The Dwarf Planet: Interesting Facts About Pluto

Pluto, once considered the ninth and most distant planet from the sun, is now the largest known dwarf planet in the solar system.

Pluto is one of the largest known members of the Kuiper Belt, a shadowy zone that exists beyond the orbit of Neptune, thought to be populated by hundreds of thousands of icy, rocky bodies each larger than 62 miles (100 kilometers) across, along with 1 trillion or more comets. With discoveries about Pluto from NASA’s New Horizons mission, here are some of the most interesting facts about the former planet.

Formation and origins of Pluto

The leading hypothesis for the formation of Pluto is that in its nascent stage it was struck with a glancing blow by another Pluto-sized object. Most of the combined matter became Pluto, while the rest spun off to become Charon (Pluto’s largest moon).

Pluto was first discovered by a young research assistant in 1930

Photographic evidence of the former ninth planet was first sighted by a 24-year-old research assistant named Clyde Tombaugh at the Lowell Observatory in Flagstaff, Arizona. Astronomer Percival Lowell predicted Pluto’s existence 15 years prior to Tombaugh’s discovery, even charting its approximate location based on the irregularity of Neptune’s orbit.

Pluto was named by an 11-year-old girl

When Venetia Burney’s grandfather told her the news of the newly discovered planet, she proposed the name Pluto, after the Roman god of the Underworld. It seemed fitting, as Pluto the planet, like God, sat at the far reaches of the solar system. Her grandfather was taken by the name and suggested it to a friend, conveniently an astronomy professor at Oxford University. Astronomers were particularly keen on Pluto because the first two letters of the word are Percival Lowell’s initials.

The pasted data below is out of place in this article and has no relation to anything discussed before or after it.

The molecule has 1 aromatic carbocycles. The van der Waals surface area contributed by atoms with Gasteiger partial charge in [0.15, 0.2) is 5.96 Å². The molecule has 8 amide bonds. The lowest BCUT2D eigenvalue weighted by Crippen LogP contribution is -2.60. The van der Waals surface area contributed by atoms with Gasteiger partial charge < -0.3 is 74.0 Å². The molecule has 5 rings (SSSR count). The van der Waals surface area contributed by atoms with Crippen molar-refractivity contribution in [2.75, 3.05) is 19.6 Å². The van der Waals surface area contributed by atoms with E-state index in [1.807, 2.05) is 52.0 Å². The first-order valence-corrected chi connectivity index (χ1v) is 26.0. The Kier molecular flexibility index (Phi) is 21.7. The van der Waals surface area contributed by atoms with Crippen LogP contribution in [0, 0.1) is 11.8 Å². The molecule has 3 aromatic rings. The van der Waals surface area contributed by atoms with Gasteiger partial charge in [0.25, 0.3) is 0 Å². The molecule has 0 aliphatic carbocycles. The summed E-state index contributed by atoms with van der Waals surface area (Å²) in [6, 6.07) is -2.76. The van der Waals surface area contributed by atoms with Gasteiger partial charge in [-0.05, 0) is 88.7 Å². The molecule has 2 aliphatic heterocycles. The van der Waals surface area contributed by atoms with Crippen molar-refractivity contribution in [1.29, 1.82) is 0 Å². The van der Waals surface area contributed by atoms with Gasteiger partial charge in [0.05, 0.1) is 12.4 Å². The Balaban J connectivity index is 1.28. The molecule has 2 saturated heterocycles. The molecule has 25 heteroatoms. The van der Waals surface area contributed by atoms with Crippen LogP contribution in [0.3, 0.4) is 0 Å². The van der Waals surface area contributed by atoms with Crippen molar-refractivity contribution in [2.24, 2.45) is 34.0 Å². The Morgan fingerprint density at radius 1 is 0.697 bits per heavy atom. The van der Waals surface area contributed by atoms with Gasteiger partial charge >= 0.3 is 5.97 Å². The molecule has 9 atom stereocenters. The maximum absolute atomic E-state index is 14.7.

Pluto is smaller than Earth’s moon

Pluto is 1,473 miles in diameter, according to recent measurements obtained from New Horizons, while Earth’s moon has a diameter of 2,160 miles. Pluto is 18.5% the size of Earth but is larger than it was anticipated earlier.

Orbit and rotation

Pluto’s rotation is retrograde compared to the other planets of the solar system; it spins backward, from east to west. Pluto’s highly elliptical orbit can take it more than 49 times as far out from the sun as Earth. Since the dwarf planet’s orbit is so eccentric, or far from circular, Pluto’s distance from the sun varies considerably. The dwarf planet actually gets closer to the sun than Neptune is for 20 years out of Pluto’s 248-Earth-years-long orbit, providing astronomers a rare chance to study this small, cold, distant world.

Pluto was demoted to dwarf planet status in 2006

The news of Pluto’s larger than expected size was particularly exciting to Pluto partisans because many believe the outsider was stripped of its planetary status because it was too small. However, Pluto was actually downgraded to dwarf planet because it’s simply not unique. Pluto is merely the brightest member of the Kuiper Belt, a mass of objects that orbit the sun beyond Neptune.

The question of Pluto’s planet status has attracted controversy and stirred numerous debates in the scientific community, and among the general public, since 2006 and continues to date.

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